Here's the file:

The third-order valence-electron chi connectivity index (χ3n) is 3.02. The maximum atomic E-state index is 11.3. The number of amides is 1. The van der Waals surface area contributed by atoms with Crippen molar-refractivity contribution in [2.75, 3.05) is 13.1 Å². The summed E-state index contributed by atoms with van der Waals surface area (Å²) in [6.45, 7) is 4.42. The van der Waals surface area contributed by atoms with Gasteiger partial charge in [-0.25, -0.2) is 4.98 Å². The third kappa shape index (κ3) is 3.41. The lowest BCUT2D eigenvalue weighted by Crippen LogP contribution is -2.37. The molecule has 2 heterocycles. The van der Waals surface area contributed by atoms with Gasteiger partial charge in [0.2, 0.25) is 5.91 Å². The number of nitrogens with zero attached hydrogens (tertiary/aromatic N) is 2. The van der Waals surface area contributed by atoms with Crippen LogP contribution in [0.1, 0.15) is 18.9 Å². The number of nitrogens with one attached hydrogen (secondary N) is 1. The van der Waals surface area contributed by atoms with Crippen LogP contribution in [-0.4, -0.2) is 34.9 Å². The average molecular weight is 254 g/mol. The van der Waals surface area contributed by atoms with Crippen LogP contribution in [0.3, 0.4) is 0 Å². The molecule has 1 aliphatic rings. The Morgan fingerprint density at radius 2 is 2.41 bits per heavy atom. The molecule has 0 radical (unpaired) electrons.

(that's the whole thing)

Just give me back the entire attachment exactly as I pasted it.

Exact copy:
The third-order valence-electron chi connectivity index (χ3n) is 3.02. The maximum atomic E-state index is 11.3. The number of amides is 1. The van der Waals surface area contributed by atoms with Crippen molar-refractivity contribution in [2.75, 3.05) is 13.1 Å². The summed E-state index contributed by atoms with van der Waals surface area (Å²) in [6.45, 7) is 4.42. The van der Waals surface area contributed by atoms with Gasteiger partial charge in [-0.25, -0.2) is 4.98 Å². The third kappa shape index (κ3) is 3.41. The lowest BCUT2D eigenvalue weighted by Crippen LogP contribution is -2.37. The molecule has 2 heterocycles. The van der Waals surface area contributed by atoms with Gasteiger partial charge in [0.2, 0.25) is 5.91 Å². The number of nitrogens with zero attached hydrogens (tertiary/aromatic N) is 2. The van der Waals surface area contributed by atoms with Crippen LogP contribution in [0.1, 0.15) is 18.9 Å². The number of nitrogens with one attached hydrogen (secondary N) is 1. The van der Waals surface area contributed by atoms with Crippen LogP contribution in [-0.4, -0.2) is 34.9 Å². The average molecular weight is 254 g/mol. The van der Waals surface area contributed by atoms with Crippen LogP contribution in [0.3, 0.4) is 0 Å². The molecule has 1 aliphatic rings. The Morgan fingerprint density at radius 2 is 2.41 bits per heavy atom. The molecule has 0 radical (unpaired) electrons.